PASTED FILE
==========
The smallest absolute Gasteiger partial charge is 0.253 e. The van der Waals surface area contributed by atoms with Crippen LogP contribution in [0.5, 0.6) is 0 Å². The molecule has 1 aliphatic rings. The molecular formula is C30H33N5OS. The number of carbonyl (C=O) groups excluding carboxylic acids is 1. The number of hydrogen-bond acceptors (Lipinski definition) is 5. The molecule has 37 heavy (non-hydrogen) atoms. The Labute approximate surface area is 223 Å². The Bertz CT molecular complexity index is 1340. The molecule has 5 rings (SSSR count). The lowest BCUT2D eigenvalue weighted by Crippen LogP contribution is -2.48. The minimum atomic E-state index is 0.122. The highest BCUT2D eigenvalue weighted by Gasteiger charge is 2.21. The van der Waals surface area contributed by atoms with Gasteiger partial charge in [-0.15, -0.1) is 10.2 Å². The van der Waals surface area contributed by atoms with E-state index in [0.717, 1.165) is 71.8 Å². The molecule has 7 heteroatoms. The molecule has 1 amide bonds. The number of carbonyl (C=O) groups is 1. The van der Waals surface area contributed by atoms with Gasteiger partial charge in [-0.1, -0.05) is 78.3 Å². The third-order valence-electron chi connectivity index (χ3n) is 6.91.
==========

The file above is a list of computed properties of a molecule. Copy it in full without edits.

The smallest absolute Gasteiger partial charge is 0.253 e. The van der Waals surface area contributed by atoms with Crippen LogP contribution in [0.5, 0.6) is 0 Å². The molecule has 1 aliphatic rings. The molecular formula is C30H33N5OS. The number of carbonyl (C=O) groups excluding carboxylic acids is 1. The number of hydrogen-bond acceptors (Lipinski definition) is 5. The molecule has 37 heavy (non-hydrogen) atoms. The Labute approximate surface area is 223 Å². The Bertz CT molecular complexity index is 1340. The molecule has 5 rings (SSSR count). The lowest BCUT2D eigenvalue weighted by Crippen LogP contribution is -2.48. The minimum atomic E-state index is 0.122. The highest BCUT2D eigenvalue weighted by Gasteiger charge is 2.21. The van der Waals surface area contributed by atoms with Gasteiger partial charge in [-0.15, -0.1) is 10.2 Å². The van der Waals surface area contributed by atoms with E-state index in [0.717, 1.165) is 71.8 Å². The molecule has 7 heteroatoms. The molecule has 1 amide bonds. The number of carbonyl (C=O) groups is 1. The van der Waals surface area contributed by atoms with Gasteiger partial charge in [-0.1, -0.05) is 78.3 Å². The third-order valence-electron chi connectivity index (χ3n) is 6.91.